Florals and antiques are the go.
How to Recreate English Country Cottage Charm in Your Home
Florals and antiques are the go.
Mushroom decor, ‘soft goth’, biophilic design… niche interiors trends are rampant. But if there’s one that’s not going anywhere, it’s cottagecore. Not least because in the UK, it’s simply a way of life.
In pretty countryside villages, old houses come with beautiful beams, higgledy-piggledy staircases, and wonky walls as standard. And there’s an art to decorating them: the cottage is the happy place of floral prints, wall panelling, layered textiles and above all else, antiques.
We’ve scoured some of our favorite cottages across England for tips on how to bring that dash of English eclectism and charm your own home (unpredictable weather not included). Minimalists, look away now.
Be generous with cushions and blankets
…and the more mismatched and well-loved, the better. Pristine doesn’t equal perfection in a country cottage - in fact, you’ll earn more points layering up a battered old sofa with all the soft furnishings you can get your hands on. And yes, the dog is always welcome to curl up with you.
Go garden-themed on walls (and ceilings)
In a historic cottage, ‘bringing the outside in’ isn’t done with slick bi-fold doors and a neat patio. Rather, painterly prints celebrating seasonal flowers and wildlife through fabrics and wallcoverings are the way to go. The artist Rachel Bottomley’s spare room features a mural-like wallpaper covered in woodland ferns, bluebells, primroses, forget-me-nots, strawberries and wild roses, and is wrapped around ceiling beams too.
Embrace brown furniture
A home that is hundreds of years old calls for some equally aged furniture. Rocking chairs, trunks, writing desks… anything brown is in. It's a sustainable way to decorate – make friends with antique dealers if you’re looking out for something specific. Otherwise, enjoy the thrill of the find at car boot fairs and charity shops.
Make the kitchen the heart of the home
Thanks to technology (hello: central heating), most cottages now enjoy mod cons throughout. But there’s still something about a welcoming, cosy kitchen. Wall plates, dressers and table lamps all help a functional area feel less sterile, as does an injection of uplifting colour.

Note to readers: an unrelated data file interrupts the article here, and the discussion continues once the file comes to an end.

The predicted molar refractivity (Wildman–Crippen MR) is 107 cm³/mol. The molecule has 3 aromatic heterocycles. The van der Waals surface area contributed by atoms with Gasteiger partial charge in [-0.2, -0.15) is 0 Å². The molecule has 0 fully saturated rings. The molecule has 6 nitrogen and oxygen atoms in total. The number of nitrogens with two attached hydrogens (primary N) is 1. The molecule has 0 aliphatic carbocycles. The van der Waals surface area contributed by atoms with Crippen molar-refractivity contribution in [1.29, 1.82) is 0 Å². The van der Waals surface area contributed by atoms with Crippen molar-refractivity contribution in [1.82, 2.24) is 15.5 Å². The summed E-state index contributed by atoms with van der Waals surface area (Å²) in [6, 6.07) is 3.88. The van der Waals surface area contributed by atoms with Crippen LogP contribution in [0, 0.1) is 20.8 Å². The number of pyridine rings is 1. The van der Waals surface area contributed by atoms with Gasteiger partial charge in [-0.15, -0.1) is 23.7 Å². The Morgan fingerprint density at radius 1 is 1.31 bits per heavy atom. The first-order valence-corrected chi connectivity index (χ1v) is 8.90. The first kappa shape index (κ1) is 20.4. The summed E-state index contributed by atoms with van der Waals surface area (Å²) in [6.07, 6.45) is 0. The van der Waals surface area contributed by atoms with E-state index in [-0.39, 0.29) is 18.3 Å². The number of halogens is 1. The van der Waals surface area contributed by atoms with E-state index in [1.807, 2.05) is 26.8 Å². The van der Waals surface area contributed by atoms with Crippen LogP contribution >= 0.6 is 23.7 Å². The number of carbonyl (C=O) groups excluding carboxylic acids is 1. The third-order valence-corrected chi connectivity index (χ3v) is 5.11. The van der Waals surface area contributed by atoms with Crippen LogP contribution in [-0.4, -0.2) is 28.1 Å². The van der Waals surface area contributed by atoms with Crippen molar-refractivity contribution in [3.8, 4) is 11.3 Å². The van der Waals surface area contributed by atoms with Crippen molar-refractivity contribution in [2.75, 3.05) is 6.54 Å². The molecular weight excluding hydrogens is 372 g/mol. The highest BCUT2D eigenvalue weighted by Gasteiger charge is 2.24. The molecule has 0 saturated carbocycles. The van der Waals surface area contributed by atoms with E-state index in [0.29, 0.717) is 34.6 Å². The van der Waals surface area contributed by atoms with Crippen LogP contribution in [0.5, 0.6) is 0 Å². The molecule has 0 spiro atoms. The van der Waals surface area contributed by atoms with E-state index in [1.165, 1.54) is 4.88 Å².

Use table linen, always
In keeping with the tactile theme, surfaces should be soft wherever possible. An outside table is the ultimate setting to show off your new tablecloth; add seat pads and napkins for long, leisurely meals.
Curate and display
Cottages and brick-a-brack go together like strawberries and cream. Proudly display your treasures on open shelving. Top marks for rainbow-themed categorisation.
Add a touch of whimsy
Whether that’s with a ruffled cushion or a handpainted flourish (or right at the top end of the spectrum, a bed straight out of the pages of a fairytale). The charm of a cottage is about shutting the real world out, so carving out a little fantastical nook is key.
Tongue and groove for the win
Wall panelling is inexpensive, impactful, and can hide a multitude of sins (it’s cheaper than re-plastering). Keen DIYers can get to grips with this one, sourcing up their handicraft with bold paint colours and equally statement wallpapers.
Everything should have its place, but the concept of ‘tidiness’ is subjective in a small cottage. The look to go for is shelves packed with personality, and groaning with postcards, trinkets, hand-me-downs and crockery.
Discover more British design inspiration.